Walling in. As old as ancient Rome, immurement is a form of imprisonment. You are sealed into an enclosed space with no exits. Walled into a tomb, nailed into the coffin, Fortunato in the catacombs beyond the wine cellar. The practice was a form of execution. Children have been found immured in castle gates and city walls. Immurement may be over two thousand years old, but with modern conveniences it has never been easier to enclose someone in bricks, stone, or plaster. Permanently.


An affliction of black bile. The condition is characterised by depression, nervous disorders, and occasionally hallucinations.

“Melancholia….a long persistent delirium without fever, during which the sufferer is obsessed by only one thought.”

Hermann Boerhaave (1668-1738, cause of death: a lingering and painful illness)


The slow or rapid transfiguration of a thing or a person into something of a different form or nature. This is generally used in insects or amphibians, but would also describe the metamorphosis of a man to a moth, a friend to an enemy, or a warm and inviting room into a cold, dank cave.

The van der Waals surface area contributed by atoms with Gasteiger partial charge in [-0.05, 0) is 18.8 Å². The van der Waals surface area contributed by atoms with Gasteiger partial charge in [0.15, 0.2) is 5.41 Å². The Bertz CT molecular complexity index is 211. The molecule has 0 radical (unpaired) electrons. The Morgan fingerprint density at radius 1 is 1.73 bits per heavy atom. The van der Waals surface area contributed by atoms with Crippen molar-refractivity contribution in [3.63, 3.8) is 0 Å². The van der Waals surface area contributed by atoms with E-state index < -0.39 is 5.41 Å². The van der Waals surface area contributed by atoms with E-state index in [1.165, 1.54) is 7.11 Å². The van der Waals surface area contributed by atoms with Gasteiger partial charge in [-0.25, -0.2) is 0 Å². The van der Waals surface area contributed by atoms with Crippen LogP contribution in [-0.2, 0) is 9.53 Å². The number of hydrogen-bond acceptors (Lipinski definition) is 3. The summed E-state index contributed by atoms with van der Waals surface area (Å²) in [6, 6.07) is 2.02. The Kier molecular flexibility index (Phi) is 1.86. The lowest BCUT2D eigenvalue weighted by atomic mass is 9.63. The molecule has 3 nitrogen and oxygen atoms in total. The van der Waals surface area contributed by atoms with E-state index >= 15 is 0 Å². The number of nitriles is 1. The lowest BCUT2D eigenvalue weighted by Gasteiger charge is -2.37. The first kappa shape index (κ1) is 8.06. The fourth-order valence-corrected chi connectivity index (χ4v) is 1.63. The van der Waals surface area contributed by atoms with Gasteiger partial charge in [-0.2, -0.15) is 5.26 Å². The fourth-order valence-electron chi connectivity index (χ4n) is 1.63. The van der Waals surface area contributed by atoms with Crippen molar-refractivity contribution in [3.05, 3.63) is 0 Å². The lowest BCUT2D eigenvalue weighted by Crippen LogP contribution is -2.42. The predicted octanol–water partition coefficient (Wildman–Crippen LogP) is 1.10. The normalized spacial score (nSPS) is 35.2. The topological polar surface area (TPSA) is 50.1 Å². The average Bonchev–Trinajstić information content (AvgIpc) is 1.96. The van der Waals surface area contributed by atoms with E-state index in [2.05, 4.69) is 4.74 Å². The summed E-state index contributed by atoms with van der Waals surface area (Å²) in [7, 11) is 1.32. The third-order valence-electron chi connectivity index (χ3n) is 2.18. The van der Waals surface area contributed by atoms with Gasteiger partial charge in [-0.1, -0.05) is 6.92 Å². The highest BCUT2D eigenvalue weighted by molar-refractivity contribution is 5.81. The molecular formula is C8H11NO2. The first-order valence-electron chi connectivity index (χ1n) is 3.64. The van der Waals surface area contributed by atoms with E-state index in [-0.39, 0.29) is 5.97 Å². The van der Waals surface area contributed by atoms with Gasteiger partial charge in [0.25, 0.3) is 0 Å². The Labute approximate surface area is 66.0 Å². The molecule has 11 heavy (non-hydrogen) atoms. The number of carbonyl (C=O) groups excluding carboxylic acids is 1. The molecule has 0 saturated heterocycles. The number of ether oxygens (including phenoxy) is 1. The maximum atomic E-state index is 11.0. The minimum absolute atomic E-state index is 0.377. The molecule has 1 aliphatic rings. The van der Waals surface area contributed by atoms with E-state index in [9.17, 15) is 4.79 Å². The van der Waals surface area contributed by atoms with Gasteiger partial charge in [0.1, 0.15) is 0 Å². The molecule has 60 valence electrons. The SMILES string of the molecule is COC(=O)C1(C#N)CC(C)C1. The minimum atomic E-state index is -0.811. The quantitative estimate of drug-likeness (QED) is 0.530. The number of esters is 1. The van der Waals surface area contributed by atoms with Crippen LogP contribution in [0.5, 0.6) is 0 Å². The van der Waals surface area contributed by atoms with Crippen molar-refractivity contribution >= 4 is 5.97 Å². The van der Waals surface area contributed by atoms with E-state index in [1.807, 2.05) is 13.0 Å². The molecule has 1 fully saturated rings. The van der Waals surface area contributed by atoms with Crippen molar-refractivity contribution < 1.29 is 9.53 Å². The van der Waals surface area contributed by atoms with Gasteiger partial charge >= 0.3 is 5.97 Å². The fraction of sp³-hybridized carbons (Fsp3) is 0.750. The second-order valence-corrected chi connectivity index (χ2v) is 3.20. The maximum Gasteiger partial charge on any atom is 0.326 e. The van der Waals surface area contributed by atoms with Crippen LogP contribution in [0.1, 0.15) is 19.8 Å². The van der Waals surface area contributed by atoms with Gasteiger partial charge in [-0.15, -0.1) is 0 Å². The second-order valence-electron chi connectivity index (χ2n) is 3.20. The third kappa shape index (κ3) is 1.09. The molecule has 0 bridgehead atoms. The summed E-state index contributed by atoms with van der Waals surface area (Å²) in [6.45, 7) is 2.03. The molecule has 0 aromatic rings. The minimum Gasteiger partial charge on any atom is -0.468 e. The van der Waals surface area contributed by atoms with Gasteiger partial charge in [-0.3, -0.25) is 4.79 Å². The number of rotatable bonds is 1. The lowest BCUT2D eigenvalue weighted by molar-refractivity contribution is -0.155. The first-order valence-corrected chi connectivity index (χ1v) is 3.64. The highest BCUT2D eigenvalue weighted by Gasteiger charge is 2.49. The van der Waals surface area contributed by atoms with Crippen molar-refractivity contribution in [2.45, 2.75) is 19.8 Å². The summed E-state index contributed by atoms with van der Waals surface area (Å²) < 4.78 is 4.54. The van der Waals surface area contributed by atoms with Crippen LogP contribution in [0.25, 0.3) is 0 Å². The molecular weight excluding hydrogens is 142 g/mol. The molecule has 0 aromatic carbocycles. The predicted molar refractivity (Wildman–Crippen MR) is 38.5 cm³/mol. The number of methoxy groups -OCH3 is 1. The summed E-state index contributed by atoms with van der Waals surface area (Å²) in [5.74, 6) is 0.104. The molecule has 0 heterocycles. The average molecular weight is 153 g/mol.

“I am dragged along by a strange new force. Desire and reason are pulling in different directions. I see the right way and approve it, but follow the wrong.”

Ovid, Metamorphoses


A palimpsest, in the most literal definition, is a page (from a scroll or book) from which the text has been scraped or washed off in order to be written on again. The practice of reusing parchment was commonplace throughout history whenever parchment was scarce or costly. In horror, the notion of a palimpsest is often used to describe the ways in which the past lingers, to demonstrate layers of meaning. The passage of time is a palimpsest, with the new superimposed over the old again and again.

“Dances would have been held there; the music lingered, a palimpsest of unheard sound, style upon style, an undercurrent of drums, a forlorn wail, garlands made of tissue-paper flowers, cardboard devils, a revolving ball of mirrors, powdering the dancers with a snow of light.”

The Handmaid’s Tale, Margaret Atwood